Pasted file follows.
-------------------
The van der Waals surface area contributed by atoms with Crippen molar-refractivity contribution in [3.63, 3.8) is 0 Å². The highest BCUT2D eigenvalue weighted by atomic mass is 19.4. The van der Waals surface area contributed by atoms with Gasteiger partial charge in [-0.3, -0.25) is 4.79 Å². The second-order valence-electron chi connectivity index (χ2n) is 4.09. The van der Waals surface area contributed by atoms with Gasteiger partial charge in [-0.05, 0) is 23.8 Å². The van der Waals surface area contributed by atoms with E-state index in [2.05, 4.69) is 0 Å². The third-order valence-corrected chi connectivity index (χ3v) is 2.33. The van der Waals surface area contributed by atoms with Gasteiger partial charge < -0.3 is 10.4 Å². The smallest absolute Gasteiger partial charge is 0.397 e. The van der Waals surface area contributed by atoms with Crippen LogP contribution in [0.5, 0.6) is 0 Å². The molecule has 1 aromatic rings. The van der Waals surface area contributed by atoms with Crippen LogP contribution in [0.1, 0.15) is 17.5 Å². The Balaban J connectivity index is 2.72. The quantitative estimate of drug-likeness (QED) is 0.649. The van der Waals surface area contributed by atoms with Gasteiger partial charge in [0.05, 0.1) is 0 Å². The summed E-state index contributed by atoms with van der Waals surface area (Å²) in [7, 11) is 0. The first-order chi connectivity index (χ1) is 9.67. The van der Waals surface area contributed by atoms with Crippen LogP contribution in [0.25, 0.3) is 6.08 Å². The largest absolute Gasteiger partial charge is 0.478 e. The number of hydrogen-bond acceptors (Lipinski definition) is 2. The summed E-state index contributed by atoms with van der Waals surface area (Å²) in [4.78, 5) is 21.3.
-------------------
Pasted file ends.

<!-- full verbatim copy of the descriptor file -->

The van der Waals surface area contributed by atoms with Crippen molar-refractivity contribution in [3.63, 3.8) is 0 Å². The highest BCUT2D eigenvalue weighted by atomic mass is 19.4. The van der Waals surface area contributed by atoms with Gasteiger partial charge in [-0.3, -0.25) is 4.79 Å². The second-order valence-electron chi connectivity index (χ2n) is 4.09. The van der Waals surface area contributed by atoms with Gasteiger partial charge in [-0.05, 0) is 23.8 Å². The van der Waals surface area contributed by atoms with E-state index in [2.05, 4.69) is 0 Å². The third-order valence-corrected chi connectivity index (χ3v) is 2.33. The van der Waals surface area contributed by atoms with Gasteiger partial charge < -0.3 is 10.4 Å². The smallest absolute Gasteiger partial charge is 0.397 e. The van der Waals surface area contributed by atoms with Crippen LogP contribution in [0.5, 0.6) is 0 Å². The molecule has 1 aromatic rings. The van der Waals surface area contributed by atoms with Crippen LogP contribution in [0.1, 0.15) is 17.5 Å². The Balaban J connectivity index is 2.72. The quantitative estimate of drug-likeness (QED) is 0.649. The van der Waals surface area contributed by atoms with Gasteiger partial charge in [0.05, 0.1) is 0 Å². The summed E-state index contributed by atoms with van der Waals surface area (Å²) in [7, 11) is 0. The first-order chi connectivity index (χ1) is 9.67. The van der Waals surface area contributed by atoms with Crippen LogP contribution in [0.25, 0.3) is 6.08 Å². The largest absolute Gasteiger partial charge is 0.478 e. The number of hydrogen-bond acceptors (Lipinski definition) is 2. The summed E-state index contributed by atoms with van der Waals surface area (Å²) in [4.78, 5) is 21.3.